out of it. you look at people, i wonder why people come to see certain people speak. billy d williams. maybe you want to hear him speak. maybe a lot of things. i don't know that i want to sit through a speech of his. tiger woods supposedly gets $200,000. i interviewed tiger wood. he is very tough to interview because he doesn't want to say a lot. he is not terribly dynamic in an interview setting. when you watch him, looking at him right now. when you watch him after a match they have to cut those things up, because he is not that exciting to listen to. the why would you pay him $200,000 to00 speak, to show up, maybe? but at and dinner i don't want o sit through his 45 minute speech. >> because in the case of tiger woods your organization attracts middle-aged, c suitett men. those middle-aged, c suite men play golf. best thing they do in the golf world is meet tiger woods and listen to tiger woods. it is all about the ability to
attract attendance. tiger woods, guys like clinton, gore, bush, alan greenspan, they get those kind of dollars. melissa: how about elizabeth berkeley? we're looking at her on the screen. she probably gets $10,000 to up to give a speech. >> i can't imagine why anybody -- melissa: do you know who elizabeth berkeley is? >> she was in a stripper movie years ago. i can't imagine anybody would pay to see her if she was hot, i don't even know. melissa: hope i command a half million dollar fee for my next speech. let's see. we can always dream. next on "money," does the summer heat have you wilting? how does a dip inside of a pool in the middle of new york's east river sound yuk. one way may be coming to the infamous waterway. does raw sewage protect your skin from uv rays ? i can't remember. you can never have too much money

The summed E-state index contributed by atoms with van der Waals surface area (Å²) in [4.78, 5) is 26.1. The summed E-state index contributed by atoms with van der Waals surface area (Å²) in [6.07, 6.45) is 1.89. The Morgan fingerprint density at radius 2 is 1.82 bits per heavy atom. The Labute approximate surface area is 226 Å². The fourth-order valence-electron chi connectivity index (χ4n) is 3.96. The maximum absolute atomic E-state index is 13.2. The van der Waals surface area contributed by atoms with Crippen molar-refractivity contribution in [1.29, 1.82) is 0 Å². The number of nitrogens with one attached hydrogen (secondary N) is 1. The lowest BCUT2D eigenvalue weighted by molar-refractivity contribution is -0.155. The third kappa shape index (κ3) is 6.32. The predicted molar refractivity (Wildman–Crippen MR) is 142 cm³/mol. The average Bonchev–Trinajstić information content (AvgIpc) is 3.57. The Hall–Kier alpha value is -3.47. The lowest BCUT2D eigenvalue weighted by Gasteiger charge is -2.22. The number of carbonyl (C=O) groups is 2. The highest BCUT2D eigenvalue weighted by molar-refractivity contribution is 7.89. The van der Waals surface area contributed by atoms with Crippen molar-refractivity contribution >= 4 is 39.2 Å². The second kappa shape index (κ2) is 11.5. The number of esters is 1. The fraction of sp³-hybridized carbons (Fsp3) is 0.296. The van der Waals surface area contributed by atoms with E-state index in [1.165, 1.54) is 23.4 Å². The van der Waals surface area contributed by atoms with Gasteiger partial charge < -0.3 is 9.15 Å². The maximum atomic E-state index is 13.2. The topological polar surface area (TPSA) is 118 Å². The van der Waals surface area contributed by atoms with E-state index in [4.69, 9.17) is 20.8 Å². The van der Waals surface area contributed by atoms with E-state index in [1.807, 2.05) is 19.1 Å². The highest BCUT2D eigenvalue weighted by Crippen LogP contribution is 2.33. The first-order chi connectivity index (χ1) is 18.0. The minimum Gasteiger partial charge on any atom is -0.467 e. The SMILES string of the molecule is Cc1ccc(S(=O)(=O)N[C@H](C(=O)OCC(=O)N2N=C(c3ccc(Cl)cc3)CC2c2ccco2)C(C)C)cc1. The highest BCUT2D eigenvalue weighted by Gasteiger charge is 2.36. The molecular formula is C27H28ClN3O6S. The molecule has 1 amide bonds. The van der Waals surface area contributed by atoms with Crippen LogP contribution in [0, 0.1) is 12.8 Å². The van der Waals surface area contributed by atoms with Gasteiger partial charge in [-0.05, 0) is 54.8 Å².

melissa: you know what time it is. tile for spay change. we had a -- "spare change." we had a lot of fun with resident dream team, monica crowley and adam shapiro. we started off on a topic everyones loves, angelina jolie. angelina jolie announced that she had a double mastectooy. the actress said it was preventative and decided to do it after finding out she carry as gene which increases your chance of developing breast cancer. jolie made the announcement in an effort to inspire other women
fighting the disease. everyone is talking about it today. do you think the message is successful? this is a money show. wend spend $16.5 billion a yearn prevention and care. we spends less overall probablyi would think. >> no, i think this is really important message, especially for women although men experience breast cancer too although not at same rates as women. for somebody like angelina jolie and so dynamic and gorgeous and known for her physical body, beauty, sex appeal, to say look, this was my medical choice. i made it my mother, in her case her mother died very young at 56 because ofo breast cancer. when she found out. everybody has the two genes, the braca1 and 2. when there is mutation and a lot has to do with hereditary stuff and genetic predisposition, when the 1 mutates it becomes much more difficult to treat those kinds of cancers. she was on track for this.